Each year, as we turn our calendars to January, we brace for the inevitable change that comes with a new year. The IRS has been on a tear regarding changes, increasing the allowable limits for retirement plan contributions in consecutive years. While you’re likely aware that you’re now able to contribute $7,000 to your IRA as opposed to last year’s $6,500 (investors under age 50), you may not be aware that the beginning of the year offers a unique advantage to you if you were not able to get your IRA funded last year.
The recommended 15%
The recommended rule of thumb for stashing (and investing) cash for retirement is 15% of your annual gross income. The reality is that sometimes, especially in a high inflation environment like 2023, life happens, and that 15% can get cut down or even eliminated in some cases. While it may feel like you’ve missed out on the ability to contribute to your Roth or Traditional IRA for 2023, it's actually not too late (yet). If you missed out on contributing or at least maxing out your IRA last year, you can take advantage of a unique moment in time. Prior to filing your 2023 taxes, you have the ability to catch up by double-dipping and making both a 2023 and 2024 IRA contribution.
Let’s look at an example:
You planned to save $541 per month into your Roth IRA last year, but you had a number of bigger expenses pop up and found yourself needing to pause your retirement contributions for a few months, so you only contributed $4,875 to your Roth IRA during the calendar year. Now, it’s 2024, and you’re getting back on track. You would like to fund your Roth IRA with the additional $1,625 to max it out. You’d also like to begin funding your Roth IRA for 2024 at $583 per month. Because you have not yet filed your taxes for 2023, you can take advantage of this unique moment in time by funding both accounts.
Let’s examine another scenario together:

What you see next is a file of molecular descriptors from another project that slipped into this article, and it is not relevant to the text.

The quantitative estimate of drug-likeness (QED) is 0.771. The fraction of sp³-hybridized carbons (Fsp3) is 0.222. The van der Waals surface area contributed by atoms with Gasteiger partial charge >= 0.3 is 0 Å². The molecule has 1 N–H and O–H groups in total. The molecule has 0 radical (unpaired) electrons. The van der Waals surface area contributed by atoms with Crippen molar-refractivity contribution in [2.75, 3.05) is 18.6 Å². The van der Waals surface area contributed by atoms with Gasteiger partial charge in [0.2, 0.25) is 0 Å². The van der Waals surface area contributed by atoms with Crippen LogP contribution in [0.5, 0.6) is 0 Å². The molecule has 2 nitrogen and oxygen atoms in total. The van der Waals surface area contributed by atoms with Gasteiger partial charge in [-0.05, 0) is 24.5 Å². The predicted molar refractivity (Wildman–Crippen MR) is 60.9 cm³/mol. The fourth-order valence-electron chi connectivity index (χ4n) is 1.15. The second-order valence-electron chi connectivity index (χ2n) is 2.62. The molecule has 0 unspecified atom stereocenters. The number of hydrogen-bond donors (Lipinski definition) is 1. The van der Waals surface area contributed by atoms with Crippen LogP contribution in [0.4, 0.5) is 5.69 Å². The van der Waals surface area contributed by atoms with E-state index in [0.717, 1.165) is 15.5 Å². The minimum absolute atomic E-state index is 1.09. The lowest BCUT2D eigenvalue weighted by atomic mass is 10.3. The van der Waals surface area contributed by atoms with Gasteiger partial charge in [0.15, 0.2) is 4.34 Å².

You’re new to investing and recently decided you want to use some of your extra savings to fund a Roth IRA. You’re bummed that you missed out on the opportunity to open and fund an account in 2023, but you’re ready to get going now with a single max-out contribution for the year. You have $13,500 ready to be invested and want to compensate for lost time. Again, before filing your taxes for 2023, you’re allowed to max out your IRA for 2023 at $6,500 and for 2024 at $7,000.
Other Catch-up Options
For investors who are over the age of 50, your catch-up contribution can be tacked onto those max contribution amounts (an additional $1,000 per year), allowing you to contribute a total of $15,500. This is not a specific feature of this year, but it is a unique feature of IRAs, as they are not funded through payroll deductions like employer plans. If you’re married and file jointly, you can make an even bigger splash by maxing out IRAs for each of you and your spouse for the two years in question. If you’re 50 or older, that number can be as high as $31,000 that can be saved across your IRAs during this sweet spot for contributions.
If you work with a financial institution like a bank or a brokerage like Charles Schwab, you’ll want to be specific about the years for which you’re making contributions. If you’re a client of Whitaker Myers Wealth Managers, you should let your financial advisor know that you would like to take advantage of this moment in time by funding your IRA for last year before it’s too late.